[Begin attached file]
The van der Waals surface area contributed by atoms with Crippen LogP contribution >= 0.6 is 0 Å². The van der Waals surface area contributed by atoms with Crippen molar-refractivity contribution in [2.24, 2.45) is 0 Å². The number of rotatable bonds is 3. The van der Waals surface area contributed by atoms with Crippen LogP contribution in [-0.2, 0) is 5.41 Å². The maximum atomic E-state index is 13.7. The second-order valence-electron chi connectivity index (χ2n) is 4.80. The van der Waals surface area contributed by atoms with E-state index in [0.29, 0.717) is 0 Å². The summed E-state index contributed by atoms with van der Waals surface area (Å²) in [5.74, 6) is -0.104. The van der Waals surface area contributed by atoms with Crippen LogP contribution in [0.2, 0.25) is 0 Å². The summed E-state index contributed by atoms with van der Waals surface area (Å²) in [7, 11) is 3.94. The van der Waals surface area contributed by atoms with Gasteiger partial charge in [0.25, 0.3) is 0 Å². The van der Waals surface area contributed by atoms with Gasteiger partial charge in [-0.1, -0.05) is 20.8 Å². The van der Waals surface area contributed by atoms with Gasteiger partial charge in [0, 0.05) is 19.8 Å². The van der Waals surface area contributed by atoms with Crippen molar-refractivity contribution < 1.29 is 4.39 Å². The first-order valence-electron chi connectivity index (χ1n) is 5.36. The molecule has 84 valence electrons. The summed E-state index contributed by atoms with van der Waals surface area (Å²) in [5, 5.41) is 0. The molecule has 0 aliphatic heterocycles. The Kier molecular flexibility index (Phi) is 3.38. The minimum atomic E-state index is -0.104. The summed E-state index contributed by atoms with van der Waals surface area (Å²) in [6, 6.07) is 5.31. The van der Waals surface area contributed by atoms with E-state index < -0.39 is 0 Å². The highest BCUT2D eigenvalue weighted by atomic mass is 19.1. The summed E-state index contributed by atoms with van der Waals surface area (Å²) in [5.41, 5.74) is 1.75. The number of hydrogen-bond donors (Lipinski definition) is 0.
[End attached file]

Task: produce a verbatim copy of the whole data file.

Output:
The van der Waals surface area contributed by atoms with Crippen LogP contribution >= 0.6 is 0 Å². The van der Waals surface area contributed by atoms with Crippen molar-refractivity contribution in [2.24, 2.45) is 0 Å². The number of rotatable bonds is 3. The van der Waals surface area contributed by atoms with Crippen LogP contribution in [-0.2, 0) is 5.41 Å². The maximum atomic E-state index is 13.7. The second-order valence-electron chi connectivity index (χ2n) is 4.80. The van der Waals surface area contributed by atoms with E-state index in [0.29, 0.717) is 0 Å². The summed E-state index contributed by atoms with van der Waals surface area (Å²) in [5.74, 6) is -0.104. The van der Waals surface area contributed by atoms with Crippen LogP contribution in [0.2, 0.25) is 0 Å². The summed E-state index contributed by atoms with van der Waals surface area (Å²) in [7, 11) is 3.94. The van der Waals surface area contributed by atoms with Gasteiger partial charge in [0.25, 0.3) is 0 Å². The van der Waals surface area contributed by atoms with Gasteiger partial charge in [-0.1, -0.05) is 20.8 Å². The van der Waals surface area contributed by atoms with Gasteiger partial charge in [0, 0.05) is 19.8 Å². The van der Waals surface area contributed by atoms with Crippen molar-refractivity contribution < 1.29 is 4.39 Å². The first-order valence-electron chi connectivity index (χ1n) is 5.36. The molecule has 84 valence electrons. The summed E-state index contributed by atoms with van der Waals surface area (Å²) in [5, 5.41) is 0. The molecule has 0 aliphatic heterocycles. The Kier molecular flexibility index (Phi) is 3.38. The minimum atomic E-state index is -0.104. The summed E-state index contributed by atoms with van der Waals surface area (Å²) in [6, 6.07) is 5.31. The van der Waals surface area contributed by atoms with E-state index < -0.39 is 0 Å². The highest BCUT2D eigenvalue weighted by atomic mass is 19.1. The summed E-state index contributed by atoms with van der Waals surface area (Å²) in [5.41, 5.74) is 1.75. The number of hydrogen-bond donors (Lipinski definition) is 0.